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Absent father. Should I wait until DD asks, or sit her down and tell her?

(6 Posts)
bellbottom Tue 24-May-11 21:23:11

My dd is 3.5. Very switched on girl. Very advanced, very aware.
She has never asked why she has no dad, but other people often ask about her father, in her presence. I always freeze up and then give an answer that I regret later, as it always comes across as a closed topic by me, but that's just because i dread those questions as I'm so aware of dd and feel so sensitive on her behalf. I know soon she'll ask me herself. I just wonder how much of it is already turning in her mind. Should I just sit her down and talk about it?
I always thought i'd wait her for her to ask, but sometimes I wonder if she's ready, but feels she can't approach me about it.
Her dad and I never made a go of it, because he's alcoholic and wasn't able to be responsible, even occasionally, which I tried to invite when she was young, but he messed it up.
I have no bad feelings towards him. I made a choice to enter pregnancy alone without him and to embrace motherhood. So I have no need to express bad feeings about him to her. I hardly even ever think about him. Because it's just been her and I on this journey. Crazy really as he lives in the same small city.
Can anyone share experiences?
Better to wait for the question to come, or to open a discussion now?

suburbophobe Tue 24-May-11 21:32:41


Just give her age-appropiate reasons why you are not together anymore, and ignore the stupid people (out and about) snooping into your private life - really, it's none of their business!

I'm a single mum of an almost 20-year-old, he's going to university soon, there's only you and him you are accountable for! It's hard long slog but worth it!

People are interested in your story and that is great, they may be open to it, open yourself up to friendship (you will need it!) but don't let toxic people get in your way!

DorisDoesntDance Tue 24-May-11 21:35:32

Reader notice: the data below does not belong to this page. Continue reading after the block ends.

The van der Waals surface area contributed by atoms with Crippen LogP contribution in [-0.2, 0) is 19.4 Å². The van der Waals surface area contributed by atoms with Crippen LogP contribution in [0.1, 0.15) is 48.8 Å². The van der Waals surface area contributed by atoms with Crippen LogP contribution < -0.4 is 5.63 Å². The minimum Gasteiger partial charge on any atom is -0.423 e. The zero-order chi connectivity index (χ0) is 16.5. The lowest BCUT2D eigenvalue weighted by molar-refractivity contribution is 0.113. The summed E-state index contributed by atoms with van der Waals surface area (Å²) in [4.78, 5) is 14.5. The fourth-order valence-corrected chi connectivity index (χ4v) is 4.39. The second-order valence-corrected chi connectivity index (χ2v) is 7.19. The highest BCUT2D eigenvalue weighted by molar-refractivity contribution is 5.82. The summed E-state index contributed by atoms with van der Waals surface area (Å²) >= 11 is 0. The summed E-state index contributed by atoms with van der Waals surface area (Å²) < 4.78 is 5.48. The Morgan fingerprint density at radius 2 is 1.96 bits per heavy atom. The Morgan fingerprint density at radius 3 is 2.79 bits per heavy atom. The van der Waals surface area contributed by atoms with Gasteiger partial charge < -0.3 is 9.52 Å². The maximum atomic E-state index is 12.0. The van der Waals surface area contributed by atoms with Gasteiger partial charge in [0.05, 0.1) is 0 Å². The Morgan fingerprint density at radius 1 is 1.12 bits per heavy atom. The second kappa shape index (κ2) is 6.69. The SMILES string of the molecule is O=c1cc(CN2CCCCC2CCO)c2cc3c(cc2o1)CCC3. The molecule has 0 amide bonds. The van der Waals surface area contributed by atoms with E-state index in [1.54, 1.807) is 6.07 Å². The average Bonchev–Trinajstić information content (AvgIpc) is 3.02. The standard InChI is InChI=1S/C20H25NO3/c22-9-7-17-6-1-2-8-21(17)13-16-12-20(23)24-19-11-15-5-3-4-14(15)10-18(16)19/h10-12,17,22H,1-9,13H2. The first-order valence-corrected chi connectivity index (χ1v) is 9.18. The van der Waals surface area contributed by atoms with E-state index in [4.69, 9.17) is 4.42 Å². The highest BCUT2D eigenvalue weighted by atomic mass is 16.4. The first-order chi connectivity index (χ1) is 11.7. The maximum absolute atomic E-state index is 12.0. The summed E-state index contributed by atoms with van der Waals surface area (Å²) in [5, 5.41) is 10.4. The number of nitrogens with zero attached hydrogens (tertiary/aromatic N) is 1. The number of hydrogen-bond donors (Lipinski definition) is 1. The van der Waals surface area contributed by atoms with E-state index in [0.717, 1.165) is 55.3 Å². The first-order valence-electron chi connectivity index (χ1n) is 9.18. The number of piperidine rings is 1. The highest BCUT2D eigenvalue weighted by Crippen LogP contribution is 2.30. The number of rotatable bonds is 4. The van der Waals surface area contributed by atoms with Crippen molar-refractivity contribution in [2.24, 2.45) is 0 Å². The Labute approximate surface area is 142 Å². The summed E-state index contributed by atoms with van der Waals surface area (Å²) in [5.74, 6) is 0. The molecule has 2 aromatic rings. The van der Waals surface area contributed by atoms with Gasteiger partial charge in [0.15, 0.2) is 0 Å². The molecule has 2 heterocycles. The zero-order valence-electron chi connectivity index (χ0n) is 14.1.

I'm really torn on what i'll do when the question is asked by my DS, who is only a few months old.

his father isn't around and won't be and no idea how to even begin to explain. i'll probably wait til he asks me, but feel like i need a child-friendly version of events prepared for when that happens. As he is my first child, I'm not sure what will be the most child-friendly or age-appropriate story to tell.

I'm thinking it will be something along the lines of: "All families are different. Some have a mummy and a daddy, some two mummies or two daddies and some have just one parent and that's me and I love you very much." I hope that will work for awhile at least.

Mutt Tue 24-May-11 21:40:48

Message withdrawn at poster's request.

bellbottom Fri 27-May-11 20:21:20

thank you so much everyone for your input! I just love mumsnet, it's a god send!
All valid points and I think I will defiantely go with Mutt's advice as it;s a great compromise between waiting to be asked and putting some info her way, as i do detect on some levels that she is trying to prompt that and is very aware of the differences already but just needs to share a conversation with me, in some harmless way.
Much appreciated and love to all X

gillybean2 Sat 28-May-11 12:54:11

Maybe use an opener to a conversation and if she takes it then talk to her and if she doesn't t hen make sure she knows she can talk to you at any time if she thinks of any questions or wants to ask you later.

So something like 'xyz was asking about your dad today, do you ever think about him or have any questions you want to ask me?'
And take it from there.

She will pick up on you being reluctant, so just answer honestly but appropriately. If you don't feel you can answer a question right away say something like 'I'll have to think about that one. Can I get back to you with an answer once I've thought a bit more about it?'

I did realise quite early on too that while he may have appeared not to be listening when his school friend asked where his dad was he actually was listening very intently and picking up everything I ever said on the subject to anyone.

The thing my ds was most concerned with was that he hadn't ever seen a photo. So I found one for him. I think it made him more 'real' to him, in that this non existant person in his life did actually exist and here was the proof.

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